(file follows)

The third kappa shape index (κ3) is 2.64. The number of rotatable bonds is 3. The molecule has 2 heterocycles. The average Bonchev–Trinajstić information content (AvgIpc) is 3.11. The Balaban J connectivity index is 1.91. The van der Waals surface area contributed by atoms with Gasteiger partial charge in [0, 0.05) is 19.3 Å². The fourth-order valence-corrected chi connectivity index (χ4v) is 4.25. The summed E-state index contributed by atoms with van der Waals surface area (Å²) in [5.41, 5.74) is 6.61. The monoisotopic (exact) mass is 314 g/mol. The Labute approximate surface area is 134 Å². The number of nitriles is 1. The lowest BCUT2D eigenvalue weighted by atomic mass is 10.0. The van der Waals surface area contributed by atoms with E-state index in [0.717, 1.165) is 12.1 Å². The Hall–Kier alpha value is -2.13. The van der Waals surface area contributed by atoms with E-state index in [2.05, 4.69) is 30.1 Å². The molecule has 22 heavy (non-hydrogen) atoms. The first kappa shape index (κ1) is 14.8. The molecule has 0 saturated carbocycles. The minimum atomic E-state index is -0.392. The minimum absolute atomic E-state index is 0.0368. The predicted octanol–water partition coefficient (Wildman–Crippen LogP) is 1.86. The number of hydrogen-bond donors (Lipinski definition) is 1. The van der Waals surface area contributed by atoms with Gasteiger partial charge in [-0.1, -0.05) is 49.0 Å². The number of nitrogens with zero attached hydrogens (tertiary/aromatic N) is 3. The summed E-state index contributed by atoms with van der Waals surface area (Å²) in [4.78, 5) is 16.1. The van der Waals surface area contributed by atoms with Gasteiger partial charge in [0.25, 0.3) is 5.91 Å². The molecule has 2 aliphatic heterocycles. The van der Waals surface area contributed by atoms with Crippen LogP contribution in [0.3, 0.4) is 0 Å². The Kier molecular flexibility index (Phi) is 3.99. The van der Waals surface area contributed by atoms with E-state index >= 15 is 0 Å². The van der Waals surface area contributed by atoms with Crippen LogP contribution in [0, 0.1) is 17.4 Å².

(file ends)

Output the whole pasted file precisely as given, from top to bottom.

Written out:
The third kappa shape index (κ3) is 2.64. The number of rotatable bonds is 3. The molecule has 2 heterocycles. The average Bonchev–Trinajstić information content (AvgIpc) is 3.11. The Balaban J connectivity index is 1.91. The van der Waals surface area contributed by atoms with Gasteiger partial charge in [0, 0.05) is 19.3 Å². The fourth-order valence-corrected chi connectivity index (χ4v) is 4.25. The summed E-state index contributed by atoms with van der Waals surface area (Å²) in [5.41, 5.74) is 6.61. The monoisotopic (exact) mass is 314 g/mol. The Labute approximate surface area is 134 Å². The number of nitriles is 1. The lowest BCUT2D eigenvalue weighted by atomic mass is 10.0. The van der Waals surface area contributed by atoms with E-state index in [0.717, 1.165) is 12.1 Å². The Hall–Kier alpha value is -2.13. The van der Waals surface area contributed by atoms with E-state index in [2.05, 4.69) is 30.1 Å². The molecule has 22 heavy (non-hydrogen) atoms. The first kappa shape index (κ1) is 14.8. The molecule has 0 saturated carbocycles. The minimum atomic E-state index is -0.392. The minimum absolute atomic E-state index is 0.0368. The predicted octanol–water partition coefficient (Wildman–Crippen LogP) is 1.86. The number of hydrogen-bond donors (Lipinski definition) is 1. The van der Waals surface area contributed by atoms with Gasteiger partial charge in [-0.1, -0.05) is 49.0 Å². The number of nitrogens with zero attached hydrogens (tertiary/aromatic N) is 3. The summed E-state index contributed by atoms with van der Waals surface area (Å²) in [4.78, 5) is 16.1. The van der Waals surface area contributed by atoms with Gasteiger partial charge in [0.25, 0.3) is 5.91 Å². The molecule has 2 aliphatic heterocycles. The van der Waals surface area contributed by atoms with Crippen LogP contribution in [0.3, 0.4) is 0 Å². The Kier molecular flexibility index (Phi) is 3.99. The van der Waals surface area contributed by atoms with E-state index >= 15 is 0 Å². The van der Waals surface area contributed by atoms with Crippen LogP contribution in [0, 0.1) is 17.4 Å².